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Kgaswane proves size does not matter in weightlifting

CALISTUS KOLANTSHO
Weight issues: Kgaswane is making steady progress PIC: PHATSIMO KAPENG
Standing at just 1.57m, diminutive weightlifter, Kgotla Alphius Kgaswane is testament that indeed dynamites come in small packages.

Kgaswane competes in the 55kg category and is largely considered as the future of weightlifting in the country.

He became a weightlifter by default, after moving from his first love, football. He said when teachers at Gaborone Secondary School called on students to participate in weightlifting, most of those who showed interest were girls.

“I was surprised that there were girls who were interested in weightlifting. So, I did not want to play second fiddle to girls. I was a footballer and I wanted an individual sport where I could work for myself. In football if one of the players makes a mistake, the entire team is in trouble. So I decided to join weightlifting,” he explained.

Kgaswane revealed that during his first session, he was taught squatting, which was difficult. However, Kgaswane was not deterred as he returned for further lessons and he began to fall in love with the sport.

A jovial character, Kgaswane said he continued pushing himself and made it into the national team for the Africa Youth Championships held in Uganda in 2017, where he finished fourth.

“I could have finished in position three, but due to stage fright I struggled and I felt that it was a lesson and I continued working hard. I was then selected to compete at the Africa Junior Championship in Egypt,” he said.

Kgaswane was the first local weightlifter to qualify for the 2018 Gold Coast Commonwealth Games. He said it was exciting to be in the national team camp with stars like Isaac Makwala and Karabo Sibanda.

“Makwala encouraged me to work hard and I still have a long way to greatness after I finished in position 11 at the Commonwealth Games. He informed me that he was at the peak of his career in 2018,” he said

Kgaswane said his next target was the 2019 Africa Senior Championships but unfortunately he got injured.  “It was a career threatening injury and I had to take three months to rehabilitate. I continued to train despite the injury,” he said.

The pint-sized Kgaswane was selected to compete at the

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Zone Two competition in Kenya where he registered his Personal Best (PB), which was a national record. He went ahead to compete at the Africa Games finishing in position seven, where he picked an injury on his left shoulder. He was forced to take a two-week break and when he came back his coach instructed him to reach the 72kg and 100kg targets.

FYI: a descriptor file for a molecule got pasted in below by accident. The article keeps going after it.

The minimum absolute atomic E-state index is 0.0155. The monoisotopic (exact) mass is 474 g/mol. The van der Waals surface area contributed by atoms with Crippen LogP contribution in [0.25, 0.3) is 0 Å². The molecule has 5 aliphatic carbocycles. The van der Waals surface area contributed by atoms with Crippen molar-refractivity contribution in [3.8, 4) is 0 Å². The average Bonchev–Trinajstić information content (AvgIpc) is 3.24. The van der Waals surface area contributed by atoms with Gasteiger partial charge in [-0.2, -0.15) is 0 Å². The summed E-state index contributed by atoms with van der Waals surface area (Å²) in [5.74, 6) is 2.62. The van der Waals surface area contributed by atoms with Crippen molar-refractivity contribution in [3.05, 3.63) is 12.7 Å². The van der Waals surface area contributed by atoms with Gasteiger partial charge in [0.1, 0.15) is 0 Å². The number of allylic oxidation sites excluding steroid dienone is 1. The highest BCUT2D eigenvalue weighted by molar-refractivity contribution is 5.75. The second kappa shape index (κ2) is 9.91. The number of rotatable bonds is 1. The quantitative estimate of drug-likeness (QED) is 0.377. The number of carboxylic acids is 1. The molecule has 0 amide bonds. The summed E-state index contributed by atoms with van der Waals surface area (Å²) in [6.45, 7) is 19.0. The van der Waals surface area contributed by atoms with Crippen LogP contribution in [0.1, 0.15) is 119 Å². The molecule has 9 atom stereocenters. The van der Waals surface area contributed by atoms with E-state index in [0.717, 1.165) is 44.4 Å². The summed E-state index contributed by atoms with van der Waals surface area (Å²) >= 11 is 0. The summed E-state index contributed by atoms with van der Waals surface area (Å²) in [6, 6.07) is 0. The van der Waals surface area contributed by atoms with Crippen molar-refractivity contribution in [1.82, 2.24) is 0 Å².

“We went to compete in China last year and I clocked those targets at the World Cup in the 55kg category. I went to lift 61kg in Doha and made two PBs,” he said.

He is preparing for the Solidarity International Arabic Championship that would be held in Uzbekistan in February. He would then compete at the World Junior Championship in Romania in March followed by Africa Senior slated for Mauritius in April.

“After those competitions I would be able to know if I have qualified for the Tokyo 2020 Olympic Games or not,” said the 18-year-old.

Kgaswane, who is the last born in a family of three, said he gets support from his kin. He said his wish is to train abroad in countries like China and Thailand

He added that when competing in the 55kg, he should stick to a healthy diet especially salads, fish and chicken breasts.

Weightlifting instructor, Alex Rankgwe said Kgaswane is a fast learner, but the challenge was that he had a tiny build and that made him prone to injuries. He said they were trying to shift him from 55kg to 61kg so that he can put more muscles.

“He can do with a lot of support because he is ambitious. When he is stressed, you can easily pick it because he is an open person,” he said.

Rankgwe said Kgaswane was identified through the Botswana National Olympic Committee talent identification programme. He said in all the competitions, Kgaswane always register PBs.

Meanwhile, Rankgwe said weightlifting needs technical support and the Botswana National Sport Commission has long promised to purchase equipment for them. He pointed out that weightlifting needs special diet and it is an expensive sport.



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